Once upon a time, employers tried to hire people who were already very, very smart. That wasn’t easy to do, as a quick glance at your company’s management team will prove.
These days, employers are more likely to hire people who could someday become smart, but aren’t right now. This makes recruiting much easier. For example, when it comes to recruiting for your company, a certain degree of cosmic dumbness is a requirement for accepting a job offer.
Can working at a dumb job make you a better thinker? The Wall Street Journal’s Sue Shellenbarger certainly thinks so. Her most recent Work & Family column is headlined, “How Your Job Can Make You Smarter.”
Shellenbarger relies on a bunch of smart neuroscientists, whose research shows that “training in certain mental skills can build the brain’s capacity to process information and solve problems.”
This should give you hope, though I think we know there is little chance that working on your current job will lead to a Nobel Prize. That’s because to actually build up your puny brain cells “takes more than sitting down at your desk.”
“A person must be challenged and stimulated, tackling progressively harder tasks and reaping rewards as an incentive to keep building the brain,” explains Dr. Michael Merzenich, a researcher and author of “Soft-Wired,” a book on the practical applications of brain plasticity.
This pretty much excludes any chance of you getting very smart very fast, since the hardest task you take on is getting into the office every morning, and the only rewards you are reaping are the stale pastries you are able to fish out of the garbage after the morning staff meeting.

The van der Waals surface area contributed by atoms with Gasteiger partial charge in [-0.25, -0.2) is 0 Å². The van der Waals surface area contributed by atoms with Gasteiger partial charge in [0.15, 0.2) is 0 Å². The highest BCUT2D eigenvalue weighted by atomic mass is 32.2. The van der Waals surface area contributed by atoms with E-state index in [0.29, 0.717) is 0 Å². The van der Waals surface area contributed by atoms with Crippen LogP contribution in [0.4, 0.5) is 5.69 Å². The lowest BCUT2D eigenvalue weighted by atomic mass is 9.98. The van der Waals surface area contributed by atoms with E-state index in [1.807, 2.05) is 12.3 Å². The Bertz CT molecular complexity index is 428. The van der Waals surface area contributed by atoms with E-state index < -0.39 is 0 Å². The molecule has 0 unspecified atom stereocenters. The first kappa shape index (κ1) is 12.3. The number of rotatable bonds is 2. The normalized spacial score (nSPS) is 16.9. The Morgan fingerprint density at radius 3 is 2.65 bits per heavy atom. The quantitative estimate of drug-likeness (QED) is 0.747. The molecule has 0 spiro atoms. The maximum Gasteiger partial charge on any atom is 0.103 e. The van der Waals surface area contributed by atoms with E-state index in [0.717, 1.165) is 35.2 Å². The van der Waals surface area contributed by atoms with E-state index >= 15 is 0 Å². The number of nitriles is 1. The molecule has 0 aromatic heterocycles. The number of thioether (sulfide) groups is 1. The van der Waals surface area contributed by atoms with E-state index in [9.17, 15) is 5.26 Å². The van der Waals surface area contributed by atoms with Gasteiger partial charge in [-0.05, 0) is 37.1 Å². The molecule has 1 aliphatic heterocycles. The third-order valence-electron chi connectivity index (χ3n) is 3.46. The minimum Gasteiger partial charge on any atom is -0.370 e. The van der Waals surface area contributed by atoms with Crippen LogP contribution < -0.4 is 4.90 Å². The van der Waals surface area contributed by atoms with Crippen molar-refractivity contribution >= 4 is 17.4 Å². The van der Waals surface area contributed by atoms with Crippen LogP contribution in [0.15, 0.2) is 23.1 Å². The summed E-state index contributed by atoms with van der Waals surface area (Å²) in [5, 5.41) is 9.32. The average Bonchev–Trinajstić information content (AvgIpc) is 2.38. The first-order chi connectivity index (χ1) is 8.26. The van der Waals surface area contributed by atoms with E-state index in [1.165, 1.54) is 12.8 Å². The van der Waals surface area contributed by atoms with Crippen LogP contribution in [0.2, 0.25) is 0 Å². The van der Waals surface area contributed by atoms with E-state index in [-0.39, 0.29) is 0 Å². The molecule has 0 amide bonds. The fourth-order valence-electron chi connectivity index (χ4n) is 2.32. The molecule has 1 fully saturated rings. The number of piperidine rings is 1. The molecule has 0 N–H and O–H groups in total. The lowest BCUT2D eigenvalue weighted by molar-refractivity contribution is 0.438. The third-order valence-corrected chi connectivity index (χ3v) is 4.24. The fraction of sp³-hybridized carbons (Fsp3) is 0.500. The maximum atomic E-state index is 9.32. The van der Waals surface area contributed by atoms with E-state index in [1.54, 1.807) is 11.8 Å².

[Merzenich would love to go Dr. Frankenstein on your brain, I’m sure. It’s not every day a neuroscientist gets to work on a brain with the plasticity – and the IQ – of Silly Putty.]
But maybe there is hope for you and your brain. According to a 2014 study by researchers at the University of Texas and the University of Illinois, your ability in “blocking out distractions” could lead you to “perform better on tests of abstract reasoning.” And blocking out distractions is one of your best abilities. Don’t be modest! Your ability to block out the distraction of work assignments, criticism and interpersonal boundaries is unequalled.
Another brain-building skill, and the subject of studies by University of Virginia psychology professor Timothy Salthouse, tracks the benefits of “visualizing the movement of three-dimensional objects in space.” Your brain should really be able to benefit from this activity, considering the hours you spend at your desk, visualizing the movement of the 3-D objects in Victoria’s Secret videos.
Alas, it takes more than an active imagination to get smarter on the job. According to Merzenich, “the job has to matter to you. You have to be into it.”
In other words, to make brain-building work, you really have to work. This doesn’t come easy to a lot of people. As Merzenich says, “We have an early period on the job when we master it, commit it all to memory and say, ‘I’m good at this now,’ and stop advancing. And you slide backward.”
The good news is that you have been working at your job well past your “sell-by date,” and have never even come close to mastering it. So it’s impossible for you to slide backward. How can you slide backward if you never moved forward in the first place?
Another job activity that can improve your mental activity is to sharpen your perceptual skills and see what’s in front of you. Because if you could stop walking around in a fog and “engage in the world in all its details,” you could better “read colleagues’ mood and attitude.”
To exercise this perceptual muscle, assistant professor of management, William Becker, of Texas Christian University, encourages his students to keep “journals describing important conversations they’ve had.”
Should you become more aware of what passes for everyday life in your workplace? I think you should try. Why, I can imagine your first diary entry right now:
Dear Journal: Met with my team today and perceptually reading my colleagues’ mood and attitude. I am beginning to suspect that they are very angry and depressed. Apparently, they think I am not pulling my weight and that I am big drag on the team’s progress because I am a dumb idiot who only wants to goof-off, gossip and complain.”
See, it works – you’re getting smarter already.
Bob Goldman was an advertising executive at a Fortune 500 company, but he finally wised up and opened Bob Goldman Financial Planning in Sausalito, California. He offers a virtual shoulder to cry on at firstname.lastname@example.org.